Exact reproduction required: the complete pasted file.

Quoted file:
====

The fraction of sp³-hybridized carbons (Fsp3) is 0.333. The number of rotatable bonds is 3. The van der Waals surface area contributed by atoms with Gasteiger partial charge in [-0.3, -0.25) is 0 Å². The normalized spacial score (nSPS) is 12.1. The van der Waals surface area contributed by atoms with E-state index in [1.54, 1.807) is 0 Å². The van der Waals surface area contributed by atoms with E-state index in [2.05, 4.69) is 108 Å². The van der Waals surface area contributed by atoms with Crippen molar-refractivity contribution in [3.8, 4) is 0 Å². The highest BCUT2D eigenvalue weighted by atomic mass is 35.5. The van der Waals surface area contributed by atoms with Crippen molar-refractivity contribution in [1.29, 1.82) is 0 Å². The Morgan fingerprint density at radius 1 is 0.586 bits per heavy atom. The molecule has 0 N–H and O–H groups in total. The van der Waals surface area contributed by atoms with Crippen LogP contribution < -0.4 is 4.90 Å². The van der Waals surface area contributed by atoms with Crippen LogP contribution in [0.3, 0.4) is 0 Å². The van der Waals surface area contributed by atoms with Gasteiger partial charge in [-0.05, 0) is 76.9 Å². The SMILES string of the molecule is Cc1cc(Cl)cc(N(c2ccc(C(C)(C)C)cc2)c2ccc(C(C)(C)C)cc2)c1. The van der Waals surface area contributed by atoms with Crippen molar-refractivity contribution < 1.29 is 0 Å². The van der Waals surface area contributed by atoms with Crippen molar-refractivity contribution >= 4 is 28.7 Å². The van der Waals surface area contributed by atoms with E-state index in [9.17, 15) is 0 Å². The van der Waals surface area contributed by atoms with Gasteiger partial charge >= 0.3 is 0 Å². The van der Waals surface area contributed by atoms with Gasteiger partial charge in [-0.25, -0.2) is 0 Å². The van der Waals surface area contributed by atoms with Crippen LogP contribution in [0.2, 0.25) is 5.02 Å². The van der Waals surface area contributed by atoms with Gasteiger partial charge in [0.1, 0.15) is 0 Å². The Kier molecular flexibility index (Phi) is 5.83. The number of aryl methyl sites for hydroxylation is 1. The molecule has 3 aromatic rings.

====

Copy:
The fraction of sp³-hybridized carbons (Fsp3) is 0.333. The number of rotatable bonds is 3. The van der Waals surface area contributed by atoms with Gasteiger partial charge in [-0.3, -0.25) is 0 Å². The normalized spacial score (nSPS) is 12.1. The van der Waals surface area contributed by atoms with E-state index in [1.54, 1.807) is 0 Å². The van der Waals surface area contributed by atoms with E-state index in [2.05, 4.69) is 108 Å². The van der Waals surface area contributed by atoms with Crippen molar-refractivity contribution in [3.8, 4) is 0 Å². The highest BCUT2D eigenvalue weighted by atomic mass is 35.5. The van der Waals surface area contributed by atoms with Crippen molar-refractivity contribution in [1.29, 1.82) is 0 Å². The Morgan fingerprint density at radius 1 is 0.586 bits per heavy atom. The molecule has 0 N–H and O–H groups in total. The van der Waals surface area contributed by atoms with Crippen LogP contribution < -0.4 is 4.90 Å². The van der Waals surface area contributed by atoms with Crippen LogP contribution in [0.3, 0.4) is 0 Å². The van der Waals surface area contributed by atoms with Gasteiger partial charge in [-0.05, 0) is 76.9 Å². The SMILES string of the molecule is Cc1cc(Cl)cc(N(c2ccc(C(C)(C)C)cc2)c2ccc(C(C)(C)C)cc2)c1. The van der Waals surface area contributed by atoms with Crippen molar-refractivity contribution < 1.29 is 0 Å². The van der Waals surface area contributed by atoms with Crippen molar-refractivity contribution >= 4 is 28.7 Å². The van der Waals surface area contributed by atoms with E-state index in [9.17, 15) is 0 Å². The van der Waals surface area contributed by atoms with Gasteiger partial charge >= 0.3 is 0 Å². The van der Waals surface area contributed by atoms with Gasteiger partial charge in [-0.25, -0.2) is 0 Å². The van der Waals surface area contributed by atoms with Crippen LogP contribution in [0.2, 0.25) is 5.02 Å². The van der Waals surface area contributed by atoms with Gasteiger partial charge in [0.1, 0.15) is 0 Å². The Kier molecular flexibility index (Phi) is 5.83. The number of aryl methyl sites for hydroxylation is 1. The molecule has 3 aromatic rings.